So, we can safely say that change starts with awareness. Families accumulate stimuli from their surroundings that indicate something is happening. They listen and read news and stories. As they do so, a feeling of shock or disbelief might result, especially because they lack understanding around what is evolving. The unknown instigated by Covid-19 triggered some people to formulate conspiracy theories around the virus and its origin. This is a way of dealing with the uncertainty and fear around the unknown. Whilst doing so, these families still denied the possible impact the virus may have on their country, let alone conceptualize the idea that it can affect them personally. However, the more they assembled facts and reliable data the more they appreciated that this pandemic is happening around them and even if it is far, it may eventually hit them too-sooner rather than later. At this point, is important for family members to recognize negative emotions, such as anger and anxiety. These are justified feelings at times of change.

“...irrespective of what they recommend I’m not going to rely on anyone to tell me what to do…..”

Once the family system builds a comprehensive cognitive idea of what is happening out there – knowledge on Covid-19 virus, its symptoms, its spread and its fatality rates- the family recognizes that there is a risk. Hence, it is time to take further actions. The quicker family systems are in assimilating the knowledge (on the virus as well as on possible stresses and demands) gained,the quicker they are to use it to their own advantage in moving towards embracing change.When one member of a family brings home something new about the virus situation, whether it is the mother, the father or a child and the family systemis ready to take this on, even if at this point in time not all members are in a position to react, they are however offering the possibility to work with it. Families develop a predisposition to take up the new cues sent from the environment and rather than reacting antagonistically to the proposed recommendations announced by government and relevant authorities, they related to them as protective tools -ways of preserving their family system. A new meaning emerges, that of contributing to society-at-large, in this case by lowering the infected/ death curves.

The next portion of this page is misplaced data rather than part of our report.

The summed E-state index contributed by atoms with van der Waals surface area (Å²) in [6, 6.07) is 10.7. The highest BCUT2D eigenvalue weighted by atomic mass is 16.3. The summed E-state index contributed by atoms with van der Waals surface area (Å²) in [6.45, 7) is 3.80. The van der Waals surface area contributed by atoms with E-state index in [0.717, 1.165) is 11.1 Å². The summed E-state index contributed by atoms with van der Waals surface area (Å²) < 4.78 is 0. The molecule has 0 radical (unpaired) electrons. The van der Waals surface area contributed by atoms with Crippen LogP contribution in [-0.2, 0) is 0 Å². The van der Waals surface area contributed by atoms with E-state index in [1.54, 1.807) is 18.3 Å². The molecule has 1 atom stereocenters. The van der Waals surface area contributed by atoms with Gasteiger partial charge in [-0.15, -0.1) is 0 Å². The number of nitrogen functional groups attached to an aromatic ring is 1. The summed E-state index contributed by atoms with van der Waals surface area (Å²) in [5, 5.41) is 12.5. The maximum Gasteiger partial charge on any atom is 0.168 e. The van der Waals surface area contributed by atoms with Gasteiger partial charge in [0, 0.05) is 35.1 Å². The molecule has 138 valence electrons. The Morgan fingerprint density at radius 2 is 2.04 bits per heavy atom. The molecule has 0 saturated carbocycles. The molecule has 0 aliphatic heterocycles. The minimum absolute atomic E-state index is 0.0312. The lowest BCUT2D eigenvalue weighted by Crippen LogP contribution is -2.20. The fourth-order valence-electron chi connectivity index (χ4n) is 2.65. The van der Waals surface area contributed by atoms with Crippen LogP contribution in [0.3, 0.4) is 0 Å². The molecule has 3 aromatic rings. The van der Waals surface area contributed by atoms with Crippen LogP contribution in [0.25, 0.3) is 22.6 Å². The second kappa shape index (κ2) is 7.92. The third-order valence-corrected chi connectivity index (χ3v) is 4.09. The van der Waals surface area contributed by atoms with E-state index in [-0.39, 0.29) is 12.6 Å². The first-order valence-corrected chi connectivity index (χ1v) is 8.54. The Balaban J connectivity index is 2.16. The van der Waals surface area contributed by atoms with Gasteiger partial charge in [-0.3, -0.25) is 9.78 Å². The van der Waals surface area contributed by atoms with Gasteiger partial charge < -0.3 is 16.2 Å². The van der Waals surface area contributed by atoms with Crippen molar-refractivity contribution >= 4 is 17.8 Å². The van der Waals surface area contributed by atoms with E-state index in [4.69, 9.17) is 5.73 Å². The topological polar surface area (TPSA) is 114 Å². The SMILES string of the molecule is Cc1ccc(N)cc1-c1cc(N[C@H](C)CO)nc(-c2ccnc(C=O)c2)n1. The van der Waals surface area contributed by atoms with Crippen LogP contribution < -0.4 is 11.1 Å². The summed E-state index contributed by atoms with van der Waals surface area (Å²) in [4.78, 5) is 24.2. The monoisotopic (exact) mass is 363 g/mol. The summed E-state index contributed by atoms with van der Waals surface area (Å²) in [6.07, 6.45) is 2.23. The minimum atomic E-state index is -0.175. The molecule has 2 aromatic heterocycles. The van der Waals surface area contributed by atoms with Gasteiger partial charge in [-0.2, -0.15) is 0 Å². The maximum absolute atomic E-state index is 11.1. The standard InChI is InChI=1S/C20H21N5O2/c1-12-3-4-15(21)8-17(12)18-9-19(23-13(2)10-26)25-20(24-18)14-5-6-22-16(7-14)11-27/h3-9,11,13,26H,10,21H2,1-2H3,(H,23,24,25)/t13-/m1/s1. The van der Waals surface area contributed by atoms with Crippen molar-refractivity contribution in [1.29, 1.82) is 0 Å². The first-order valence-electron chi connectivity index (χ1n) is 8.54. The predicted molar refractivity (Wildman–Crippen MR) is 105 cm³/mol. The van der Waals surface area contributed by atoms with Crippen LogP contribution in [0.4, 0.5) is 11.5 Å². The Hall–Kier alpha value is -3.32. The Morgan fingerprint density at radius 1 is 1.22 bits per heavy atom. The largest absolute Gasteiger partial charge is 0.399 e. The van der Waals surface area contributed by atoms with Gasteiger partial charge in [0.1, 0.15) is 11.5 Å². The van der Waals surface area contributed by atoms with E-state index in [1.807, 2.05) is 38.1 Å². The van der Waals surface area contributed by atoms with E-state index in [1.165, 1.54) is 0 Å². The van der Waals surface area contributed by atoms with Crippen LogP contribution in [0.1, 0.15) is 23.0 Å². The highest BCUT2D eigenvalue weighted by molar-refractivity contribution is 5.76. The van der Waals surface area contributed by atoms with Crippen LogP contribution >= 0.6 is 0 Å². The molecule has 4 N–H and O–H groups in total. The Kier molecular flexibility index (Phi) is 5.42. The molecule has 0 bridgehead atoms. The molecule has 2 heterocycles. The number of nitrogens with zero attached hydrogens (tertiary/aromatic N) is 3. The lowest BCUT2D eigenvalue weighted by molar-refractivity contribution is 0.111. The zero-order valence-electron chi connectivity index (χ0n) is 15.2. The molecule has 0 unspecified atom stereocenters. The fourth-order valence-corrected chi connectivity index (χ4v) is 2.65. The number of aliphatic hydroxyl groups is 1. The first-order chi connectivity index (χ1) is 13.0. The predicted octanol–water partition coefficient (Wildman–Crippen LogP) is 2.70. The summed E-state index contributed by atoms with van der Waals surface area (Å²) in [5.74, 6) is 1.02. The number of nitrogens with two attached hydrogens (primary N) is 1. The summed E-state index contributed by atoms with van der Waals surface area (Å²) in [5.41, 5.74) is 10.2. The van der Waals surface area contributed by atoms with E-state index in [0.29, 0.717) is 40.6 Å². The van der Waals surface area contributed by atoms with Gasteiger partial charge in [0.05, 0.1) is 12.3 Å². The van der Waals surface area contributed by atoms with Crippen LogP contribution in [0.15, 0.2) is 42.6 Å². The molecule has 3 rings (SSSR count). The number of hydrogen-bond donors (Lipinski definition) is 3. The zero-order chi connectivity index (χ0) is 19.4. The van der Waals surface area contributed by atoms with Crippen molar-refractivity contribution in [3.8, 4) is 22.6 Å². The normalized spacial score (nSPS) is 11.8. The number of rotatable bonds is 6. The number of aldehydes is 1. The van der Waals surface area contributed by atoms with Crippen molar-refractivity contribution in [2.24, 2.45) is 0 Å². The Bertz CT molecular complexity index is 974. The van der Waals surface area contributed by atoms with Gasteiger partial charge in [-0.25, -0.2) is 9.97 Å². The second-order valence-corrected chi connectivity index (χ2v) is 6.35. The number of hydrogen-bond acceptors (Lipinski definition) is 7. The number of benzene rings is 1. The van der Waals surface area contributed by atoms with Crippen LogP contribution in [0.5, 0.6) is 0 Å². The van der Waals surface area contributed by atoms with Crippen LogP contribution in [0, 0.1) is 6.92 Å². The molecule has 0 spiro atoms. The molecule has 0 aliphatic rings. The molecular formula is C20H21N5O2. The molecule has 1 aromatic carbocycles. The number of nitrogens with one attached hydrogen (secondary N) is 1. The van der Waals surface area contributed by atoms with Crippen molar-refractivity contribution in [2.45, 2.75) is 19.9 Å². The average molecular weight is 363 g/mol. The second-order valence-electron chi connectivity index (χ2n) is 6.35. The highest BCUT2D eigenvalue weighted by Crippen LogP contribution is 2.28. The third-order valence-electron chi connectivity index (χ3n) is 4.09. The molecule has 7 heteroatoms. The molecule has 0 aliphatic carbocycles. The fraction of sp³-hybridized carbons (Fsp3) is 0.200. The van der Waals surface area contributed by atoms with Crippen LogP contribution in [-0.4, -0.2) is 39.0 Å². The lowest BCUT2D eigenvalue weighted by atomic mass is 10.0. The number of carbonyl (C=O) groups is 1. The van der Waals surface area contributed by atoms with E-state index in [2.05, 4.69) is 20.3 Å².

“….we follow the necessary measures in order to flatten the curve whilst keeping ourselves and others safe….”

At this point families are in a process of active engagement, as they are letting go of rituals and developing new ones. Here, conversations between the family members of a system as well those beyond are the medium through which continued responsiveness is guaranteed. Also, by doing so families find ways of letting go of old behaviours and acquiring new ones. They are acknowledging the outside forces in relation to the consideration of the family life cycle they are in.